And this brings us to Alan Greenspan, whom I've known for over 50 years and who I regarded as one of the best young business economists. Townsend-Greenspan was his company. But the trouble is that he had been an Ayn Rander. You can take the boy out of the cult but you can't take the cult out of the boy. He actually had instruction, probably pinned on the wall: "Nothing from this office should go forth which discredits the capitalist system. Greed is good."Not that we're showing any inclination of learning from our mistakes. (I'm finding it difficult to write this post while saluting Time Magazine with a double middle finger salute.) Here's Greenspan's disciple in May, 2007:
"Importantly, we see no serious broad spillover to banks or thrift institutions from the problems in the subprime market," Bernanke said. "The troubled lenders, for the most part, have not been institutions with federally insured deposits."And he was wrong again:
He was wrong. Five of the 10 largest subprime lenders during the previous year were banks regulated by the Fed. Even as Bernanke spoke, the spillover from subprime lending was driving the banking industry into a historic crisis that some firms would not survive. And the upheaval would shove the economy into recession.
The Fed let Citigroup make vast investments without setting aside enough money to cover its eventual losses. The company would need more than $45 billion in federal aid.And again while serving on the Fed's Board of Governors:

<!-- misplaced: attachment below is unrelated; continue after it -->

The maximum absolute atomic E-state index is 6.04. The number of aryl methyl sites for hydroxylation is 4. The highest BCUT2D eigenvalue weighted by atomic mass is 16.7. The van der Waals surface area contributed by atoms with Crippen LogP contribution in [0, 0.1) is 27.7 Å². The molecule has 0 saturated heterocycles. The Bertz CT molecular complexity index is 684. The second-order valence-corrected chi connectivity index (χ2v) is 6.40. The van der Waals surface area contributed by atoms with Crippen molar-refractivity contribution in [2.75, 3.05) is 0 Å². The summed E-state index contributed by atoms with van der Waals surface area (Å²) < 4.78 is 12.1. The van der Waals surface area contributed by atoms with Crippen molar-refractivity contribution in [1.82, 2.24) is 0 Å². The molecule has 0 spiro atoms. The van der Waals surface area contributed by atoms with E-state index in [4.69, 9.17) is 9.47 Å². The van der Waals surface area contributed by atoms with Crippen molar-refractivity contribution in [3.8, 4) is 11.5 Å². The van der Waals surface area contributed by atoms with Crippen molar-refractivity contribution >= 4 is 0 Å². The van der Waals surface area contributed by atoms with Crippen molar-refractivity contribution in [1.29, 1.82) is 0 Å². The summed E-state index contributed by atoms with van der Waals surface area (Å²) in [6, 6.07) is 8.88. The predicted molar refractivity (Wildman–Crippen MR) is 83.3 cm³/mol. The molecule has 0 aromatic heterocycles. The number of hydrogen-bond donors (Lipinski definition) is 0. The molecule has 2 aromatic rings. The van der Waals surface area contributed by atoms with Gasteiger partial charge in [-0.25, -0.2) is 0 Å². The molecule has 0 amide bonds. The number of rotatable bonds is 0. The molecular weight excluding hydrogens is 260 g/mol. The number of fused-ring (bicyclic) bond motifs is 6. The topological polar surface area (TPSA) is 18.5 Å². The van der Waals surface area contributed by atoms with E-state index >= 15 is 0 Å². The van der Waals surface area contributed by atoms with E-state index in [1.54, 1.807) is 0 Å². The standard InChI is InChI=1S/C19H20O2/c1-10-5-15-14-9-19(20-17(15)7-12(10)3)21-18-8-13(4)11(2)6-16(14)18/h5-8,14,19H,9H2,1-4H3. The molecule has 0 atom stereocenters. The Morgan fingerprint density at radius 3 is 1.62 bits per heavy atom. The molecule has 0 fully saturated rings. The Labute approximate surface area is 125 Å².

The Fed watched as National City made billions of dollars in subprime loans that were never repaid. Regulators would arrange its sale to a rival, PNC.
And the Fed approved Wachovia's purchase of a California mortgage lender shortly before California mortgage lenders led the nation into recession. Wachovia, on the verge of collapse, was bought by Wells Fargo with government help.
The dangers of securitization were underscored the very next month by the collapse of energy giant Enron, which had abused the same accounting rules to conceal losses from investors. But in 2003, the board that writes accounting rules backed away from planned reforms after banks protested that Enron was an exception. The Fed sided with the industry, telling the board that securitization was safe and important to the economy, according to people familiar with the deliberations.And how about one more time:
In January 2005, National City's chief economist had delivered a prescient warning to the Fed's board of governors: An increasingly overvalued housing market posed a threat to the broader economy, not to mention his own bank and others deeply involved in writing mortgages.
The message wasn't well received. One board member expressed particular skepticism -- Ben Bernanke.
"Where do you think it will be the worst?" Bernanke asked, according to people who attended the meeting, one in a series of sessions the Fed holds with economists.
"I would have to say California," said the economist, Richard Dekaser.
"They have been saying that about California since I bought my first house in 1979," Bernanke replied.
Woops. Apparently "they" were right. Routinely. Not that Bernanke's resume is going to keep the senate from rubber-stamping his bid for a second term as Fed chairman. He did the only thing that matters: left bankers alone and bailed them out when they fucked up. If only we could all be coddled for our incompetence.